But was the inducement the doing of Hamilton or McLaren? The minor mistake made on Hamilton’s final qualifying run, allowing Vettel to sneak into pole by a tenth of a second, became a major matter at the start of the race when his McLaren was swamped by Button’s and Nick Heidfeld’s fast-starting Renault and Hamilton did well just to cling on to third without a collision. Had he led off the line with Vettel required to fend off the swarm – an experience he remains wholly inexperienced at – then Hamilton might well have raced off to a comfortable victory. The McLaren certainly had the pace on the option tyres for an extended stay out in front.

The puzzle was why Hamilton then had two stints on the hard tyres that clearly did not suit him and why he twice pitted for fresh rubber when his current set had not yet run its full course. They had hit a mole hill, not the ‘cliff’ that has entered F1’s vernacular along with Pirrelli.

The upshot, compounded by a tardy third stop, was a race that unravelled spectacularly, culminating in a fourth and costly stop precisely because the team had asked too much of his rubber. “We pitted too early, then we had to pit earlier, all the time we were pitting before everyone and my tyres were just finished at the end,” he lamented with understandable irritation. Not for the first time, McLaren’s strategy left a lot to be desired.

Button also registered his “confusion” at events, but in comparison to his team-mate’s race the 2009 World Champion’s outing was straightforward if back to front: whereas Hamilton excelled on the soft tyres and then struggled badly on the primes, Button endured the softs and enjoyed the primes. A reflection, perhaps, on their differing styles – though, as noted throughout the weekend, Hamilton has become a far smoother driver – and also the learning curve McLaren are currently on with a car that is effectively two weeks old. Having gone in the wrong direction on set-up at the start of the weekend, Button’s remark that it “just came alive” on his final stint in Sunday’s race served as a mitigating admission that the team are still yet to fully understand their latest creation. If Vettel and Red Bull are to be overhauled, however, they need to learn quickly.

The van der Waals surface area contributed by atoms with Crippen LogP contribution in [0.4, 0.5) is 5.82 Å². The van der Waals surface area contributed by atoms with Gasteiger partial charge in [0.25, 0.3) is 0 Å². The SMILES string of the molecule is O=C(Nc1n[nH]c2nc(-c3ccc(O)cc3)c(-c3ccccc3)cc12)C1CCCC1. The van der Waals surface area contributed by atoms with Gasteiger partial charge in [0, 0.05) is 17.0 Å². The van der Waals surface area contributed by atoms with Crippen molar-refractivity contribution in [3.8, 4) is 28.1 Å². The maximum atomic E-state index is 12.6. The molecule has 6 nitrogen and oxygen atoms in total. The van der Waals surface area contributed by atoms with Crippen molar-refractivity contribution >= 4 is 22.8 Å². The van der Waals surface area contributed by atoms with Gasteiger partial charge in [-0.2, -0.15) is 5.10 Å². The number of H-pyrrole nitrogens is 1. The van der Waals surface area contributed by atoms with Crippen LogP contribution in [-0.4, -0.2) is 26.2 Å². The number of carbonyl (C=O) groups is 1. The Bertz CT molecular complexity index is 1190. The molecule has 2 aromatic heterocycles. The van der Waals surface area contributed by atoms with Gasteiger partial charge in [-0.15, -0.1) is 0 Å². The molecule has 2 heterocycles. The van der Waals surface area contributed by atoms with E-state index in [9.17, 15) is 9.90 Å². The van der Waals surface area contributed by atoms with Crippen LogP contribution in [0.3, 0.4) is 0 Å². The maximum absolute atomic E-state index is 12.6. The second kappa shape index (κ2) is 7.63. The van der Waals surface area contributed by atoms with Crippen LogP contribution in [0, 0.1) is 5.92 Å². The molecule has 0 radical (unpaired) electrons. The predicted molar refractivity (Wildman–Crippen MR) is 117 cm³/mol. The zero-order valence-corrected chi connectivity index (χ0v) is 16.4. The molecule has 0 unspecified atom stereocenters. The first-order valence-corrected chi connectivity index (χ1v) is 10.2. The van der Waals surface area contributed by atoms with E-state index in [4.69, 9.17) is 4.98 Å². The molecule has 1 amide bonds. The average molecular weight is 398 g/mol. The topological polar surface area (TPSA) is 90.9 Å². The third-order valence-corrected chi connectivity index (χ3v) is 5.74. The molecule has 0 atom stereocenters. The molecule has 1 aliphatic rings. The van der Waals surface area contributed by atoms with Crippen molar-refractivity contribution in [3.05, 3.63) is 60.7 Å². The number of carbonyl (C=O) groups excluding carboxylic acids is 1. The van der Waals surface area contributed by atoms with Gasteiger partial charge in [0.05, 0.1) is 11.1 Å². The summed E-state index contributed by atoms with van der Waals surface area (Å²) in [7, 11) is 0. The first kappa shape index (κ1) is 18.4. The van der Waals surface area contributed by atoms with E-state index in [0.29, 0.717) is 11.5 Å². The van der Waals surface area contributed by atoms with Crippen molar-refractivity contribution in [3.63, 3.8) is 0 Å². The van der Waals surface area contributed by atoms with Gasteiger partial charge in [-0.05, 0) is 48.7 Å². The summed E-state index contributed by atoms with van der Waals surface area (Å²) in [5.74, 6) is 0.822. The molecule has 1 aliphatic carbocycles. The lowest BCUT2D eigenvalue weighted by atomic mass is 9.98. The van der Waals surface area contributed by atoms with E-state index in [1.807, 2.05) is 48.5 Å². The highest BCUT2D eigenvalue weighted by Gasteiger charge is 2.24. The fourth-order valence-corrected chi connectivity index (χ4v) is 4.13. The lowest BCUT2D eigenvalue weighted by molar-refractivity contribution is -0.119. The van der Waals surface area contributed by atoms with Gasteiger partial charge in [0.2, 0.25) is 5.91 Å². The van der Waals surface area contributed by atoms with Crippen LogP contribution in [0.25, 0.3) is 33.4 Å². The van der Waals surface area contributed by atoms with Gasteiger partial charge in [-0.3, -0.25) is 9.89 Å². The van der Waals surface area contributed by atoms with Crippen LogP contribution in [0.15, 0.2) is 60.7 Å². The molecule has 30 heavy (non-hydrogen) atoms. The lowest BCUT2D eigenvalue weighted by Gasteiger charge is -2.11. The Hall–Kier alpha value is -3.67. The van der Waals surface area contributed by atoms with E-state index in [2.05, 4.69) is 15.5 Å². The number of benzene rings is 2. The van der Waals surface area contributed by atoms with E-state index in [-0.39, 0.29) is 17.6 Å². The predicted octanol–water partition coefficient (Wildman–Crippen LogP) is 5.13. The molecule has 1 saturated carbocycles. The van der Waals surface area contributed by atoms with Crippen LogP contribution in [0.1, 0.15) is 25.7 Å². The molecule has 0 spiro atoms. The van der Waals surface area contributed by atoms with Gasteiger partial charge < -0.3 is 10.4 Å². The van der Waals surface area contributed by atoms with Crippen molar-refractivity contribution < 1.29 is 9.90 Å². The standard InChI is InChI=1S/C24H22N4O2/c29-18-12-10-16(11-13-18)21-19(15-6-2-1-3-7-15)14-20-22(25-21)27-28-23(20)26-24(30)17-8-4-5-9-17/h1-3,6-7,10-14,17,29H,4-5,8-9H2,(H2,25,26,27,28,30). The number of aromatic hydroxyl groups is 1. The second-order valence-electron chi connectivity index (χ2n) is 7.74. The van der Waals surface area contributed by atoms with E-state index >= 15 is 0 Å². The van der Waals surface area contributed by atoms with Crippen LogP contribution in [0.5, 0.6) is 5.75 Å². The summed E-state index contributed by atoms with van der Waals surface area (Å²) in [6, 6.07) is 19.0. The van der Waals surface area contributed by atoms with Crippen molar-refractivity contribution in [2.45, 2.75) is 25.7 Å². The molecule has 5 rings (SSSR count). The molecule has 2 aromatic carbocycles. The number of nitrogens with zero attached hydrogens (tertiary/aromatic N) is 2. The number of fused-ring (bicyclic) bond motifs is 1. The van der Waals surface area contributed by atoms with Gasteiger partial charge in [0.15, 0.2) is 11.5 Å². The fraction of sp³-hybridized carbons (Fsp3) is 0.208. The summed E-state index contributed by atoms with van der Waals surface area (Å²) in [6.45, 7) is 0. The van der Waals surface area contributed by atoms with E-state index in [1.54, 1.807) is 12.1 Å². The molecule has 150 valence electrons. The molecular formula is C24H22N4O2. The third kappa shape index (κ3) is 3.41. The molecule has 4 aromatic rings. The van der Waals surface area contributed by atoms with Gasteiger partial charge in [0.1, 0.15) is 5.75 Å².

Just For Starters, Hamilton’s Penalty Reeks Of Double Standards
No doubt Hamilton will also have a struggle to understand precisely why the stewards singled him out for retrospective penalty for allegedly making more than one move when defending against Fernando Alonso given that Vettel made three separate distinct moves to block the McLaren off the line into the first corner.

It may be the case that the stewards took the reprimand given to Hamilton last year when he tried to break the tow to Vitaly Petrov into account when imposing his 20-second penalty, but the absence of any sort of reprimand, let alone a tangible punishment, against Vettel two weeks after he was permitted to leave the race track to pass the already-penalised Jenson Button reeks of a double whammy of double standards.


A Rare Good Day For The Number Twos
So much for the post-Australia theory that the number ones were going to race away with it. Not only did Button beat Hamilton, but Massa finished ahead of Alonso for the first time since September, and Webber did a very decent job to finish just behind Nick Heidfeld in fourth. These in-house battles could yet prove in the bigger World Championship picture because it’s a fair bet that, if the contest does become a three-way battle between Alonso, Hamilton and Vettel, it will be the driver who loses the least amount of points to his team-mate who will prevail.


Loving Brundle, But…
It’s early days, but Martin Brundle has been a revelation as the lead